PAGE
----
Today was the first sunny day in London since 1815. It was gorgeous and nowhere has light like London when there is a cloudless sky. The red pillboxes gleam as do the busses. The trees look greener and the flowers in Hyde Park were simply a symphony of gorgeousness. We all feel better for a Vitamin D shot. But truth to tell my mind was on Menorca. If it is this good in England think how much more glorious it would be in your Balearics.

Technically, I could scoot off to Menorca tomorrow. I am incredibly tempted to get an Air B&B in Mahon and spend the week bussing to Son Bou beach daily for my skinny dip on the nudist beach and my marathon novel reading on that glorious stretch of white sand. I live for sea water. In fact I feel most at home under salt water which must be a consequence of Scorpio being a water sign.

I have said it before and I will say it again. Water is nature’s tranquilliser: to drink, to swim in and to listen to. I love the crashing of the waves on Son Bou beach. It is where I feel most connected to life on this glorious globe of ours. I am in great need of some tranquility at the moment and one more stand-up for a London party will send me screaming for Easy Jet toot sweet.

Wouldn’t it be lovely to live on the Mediterranean time scale when minutes and hours don’t matter and the only appointment you have is with the sea round about mid-morning before a late boozy lunch and an afternoon of kippage on the beach before sundowner cocktails.

After ‘the troubles’ I really did think it would be delightful to leave London way behind me and go and live a simpler life on Menorca. Perhaps the simple life would bore me but perhaps not. A change of scene is good for the soul. A change of routine might be a life-saver. So here’s to beaches and the Mediterranean Sea. It is all I need to nourish the soul and sooth the body. Does anyone have Easy Jet’s number? Until next time…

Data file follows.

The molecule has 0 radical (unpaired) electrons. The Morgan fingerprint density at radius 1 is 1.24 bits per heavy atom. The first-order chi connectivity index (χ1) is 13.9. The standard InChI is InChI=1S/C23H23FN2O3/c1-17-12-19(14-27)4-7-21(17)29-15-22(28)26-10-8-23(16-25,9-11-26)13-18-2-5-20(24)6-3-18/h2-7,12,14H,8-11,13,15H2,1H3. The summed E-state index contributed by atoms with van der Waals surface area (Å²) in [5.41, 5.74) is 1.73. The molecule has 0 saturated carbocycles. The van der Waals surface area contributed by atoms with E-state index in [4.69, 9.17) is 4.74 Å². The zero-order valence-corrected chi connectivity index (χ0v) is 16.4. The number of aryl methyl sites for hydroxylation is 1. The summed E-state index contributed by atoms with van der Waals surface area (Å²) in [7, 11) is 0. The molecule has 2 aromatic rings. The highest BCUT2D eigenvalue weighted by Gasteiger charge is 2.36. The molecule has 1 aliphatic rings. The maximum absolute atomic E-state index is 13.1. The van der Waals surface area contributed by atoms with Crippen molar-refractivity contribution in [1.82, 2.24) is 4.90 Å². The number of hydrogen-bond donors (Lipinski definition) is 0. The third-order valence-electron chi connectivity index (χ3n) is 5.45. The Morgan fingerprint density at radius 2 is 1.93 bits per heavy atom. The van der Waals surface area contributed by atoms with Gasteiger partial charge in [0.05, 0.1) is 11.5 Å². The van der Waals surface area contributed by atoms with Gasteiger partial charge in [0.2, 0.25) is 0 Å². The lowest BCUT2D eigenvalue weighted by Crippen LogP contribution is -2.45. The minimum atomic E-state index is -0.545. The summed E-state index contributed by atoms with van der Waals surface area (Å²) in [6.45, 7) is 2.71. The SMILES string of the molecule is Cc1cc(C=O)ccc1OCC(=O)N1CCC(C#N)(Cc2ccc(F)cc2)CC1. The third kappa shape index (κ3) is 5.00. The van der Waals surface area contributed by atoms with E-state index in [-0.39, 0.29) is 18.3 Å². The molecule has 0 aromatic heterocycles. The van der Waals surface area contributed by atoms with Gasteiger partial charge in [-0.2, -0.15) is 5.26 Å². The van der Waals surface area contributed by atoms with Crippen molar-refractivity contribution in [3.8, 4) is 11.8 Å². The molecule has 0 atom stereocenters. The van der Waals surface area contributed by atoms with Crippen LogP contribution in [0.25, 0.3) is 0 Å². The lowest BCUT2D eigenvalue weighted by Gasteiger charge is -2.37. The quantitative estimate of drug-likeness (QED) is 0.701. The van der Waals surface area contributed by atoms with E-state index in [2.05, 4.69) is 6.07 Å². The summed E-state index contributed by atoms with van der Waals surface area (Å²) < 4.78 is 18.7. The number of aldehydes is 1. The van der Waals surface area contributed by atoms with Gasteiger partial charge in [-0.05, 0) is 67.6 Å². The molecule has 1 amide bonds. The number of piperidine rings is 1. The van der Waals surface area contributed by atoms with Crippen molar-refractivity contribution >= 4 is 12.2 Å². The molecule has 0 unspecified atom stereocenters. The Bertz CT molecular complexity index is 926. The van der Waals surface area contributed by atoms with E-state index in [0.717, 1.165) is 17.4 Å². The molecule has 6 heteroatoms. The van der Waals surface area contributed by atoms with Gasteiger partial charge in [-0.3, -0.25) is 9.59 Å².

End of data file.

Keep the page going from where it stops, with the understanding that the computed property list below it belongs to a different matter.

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Reinvention. April 2018.

Dear Rowley,

One of my favourite Marilyn Monroe fashion portfolios was shot by Richard Avedon in 1958 entitled Legendary Enchantresses. In the pictures, Marilyn is transformed into Gaiety Girl Lillian Russell, vamp Theda Bara, It Girl Clara Bow, Teutonic Goddess Marlene Dietrich and Platinum Blonde Jean Harlow. Of course all shoots with Marilyn Monroe from the day she changed her hair from auburn to champagne blonde is an act of reinvention.

What I adore about these pictures is that MM doesn’t really get away with it. Her unique brand of beauty seems to shine through the costumes and make-up. There is every indication that Marilyn was aware of her own power. When making her last uncompleted movie Something’s Got To Give, she instructed director George Cukor, ‘remember, you’ve got Marilyn Monroe. Use her’. Ordinarily I would say anyone who speaks about themselves in the third person is loop the loop. But Marilyn was no fool. Norma Jean Baker knew that Marilyn Monroe was a self-invention and one that she should and was proud of.